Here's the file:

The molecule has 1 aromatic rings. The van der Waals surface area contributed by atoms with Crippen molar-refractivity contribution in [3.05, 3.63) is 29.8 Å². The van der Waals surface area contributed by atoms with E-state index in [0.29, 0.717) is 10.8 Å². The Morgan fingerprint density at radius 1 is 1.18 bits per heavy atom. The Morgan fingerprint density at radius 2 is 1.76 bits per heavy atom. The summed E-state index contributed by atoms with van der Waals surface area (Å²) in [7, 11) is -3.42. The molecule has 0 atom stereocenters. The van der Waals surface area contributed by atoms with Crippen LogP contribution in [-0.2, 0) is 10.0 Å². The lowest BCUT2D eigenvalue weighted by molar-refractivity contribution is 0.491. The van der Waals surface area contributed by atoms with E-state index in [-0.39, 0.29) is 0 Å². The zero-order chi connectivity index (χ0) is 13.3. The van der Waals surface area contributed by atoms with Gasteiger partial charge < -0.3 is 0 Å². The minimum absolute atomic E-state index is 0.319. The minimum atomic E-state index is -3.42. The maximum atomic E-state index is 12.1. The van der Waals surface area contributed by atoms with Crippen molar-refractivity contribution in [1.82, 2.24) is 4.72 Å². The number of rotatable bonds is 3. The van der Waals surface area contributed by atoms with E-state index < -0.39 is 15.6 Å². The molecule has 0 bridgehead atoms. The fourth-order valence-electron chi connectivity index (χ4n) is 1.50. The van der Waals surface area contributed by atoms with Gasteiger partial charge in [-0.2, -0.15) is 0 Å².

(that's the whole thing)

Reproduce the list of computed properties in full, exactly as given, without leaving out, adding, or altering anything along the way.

The molecule has 1 aromatic rings. The van der Waals surface area contributed by atoms with Crippen molar-refractivity contribution in [3.05, 3.63) is 29.8 Å². The van der Waals surface area contributed by atoms with E-state index in [0.29, 0.717) is 10.8 Å². The Morgan fingerprint density at radius 1 is 1.18 bits per heavy atom. The Morgan fingerprint density at radius 2 is 1.76 bits per heavy atom. The summed E-state index contributed by atoms with van der Waals surface area (Å²) in [7, 11) is -3.42. The molecule has 0 atom stereocenters. The van der Waals surface area contributed by atoms with Crippen LogP contribution in [-0.2, 0) is 10.0 Å². The lowest BCUT2D eigenvalue weighted by molar-refractivity contribution is 0.491. The van der Waals surface area contributed by atoms with E-state index in [-0.39, 0.29) is 0 Å². The zero-order chi connectivity index (χ0) is 13.3. The van der Waals surface area contributed by atoms with Gasteiger partial charge < -0.3 is 0 Å². The minimum absolute atomic E-state index is 0.319. The minimum atomic E-state index is -3.42. The maximum atomic E-state index is 12.1. The van der Waals surface area contributed by atoms with Crippen molar-refractivity contribution in [1.82, 2.24) is 4.72 Å². The number of rotatable bonds is 3. The van der Waals surface area contributed by atoms with E-state index < -0.39 is 15.6 Å². The molecule has 0 bridgehead atoms. The fourth-order valence-electron chi connectivity index (χ4n) is 1.50. The van der Waals surface area contributed by atoms with Gasteiger partial charge in [-0.2, -0.15) is 0 Å².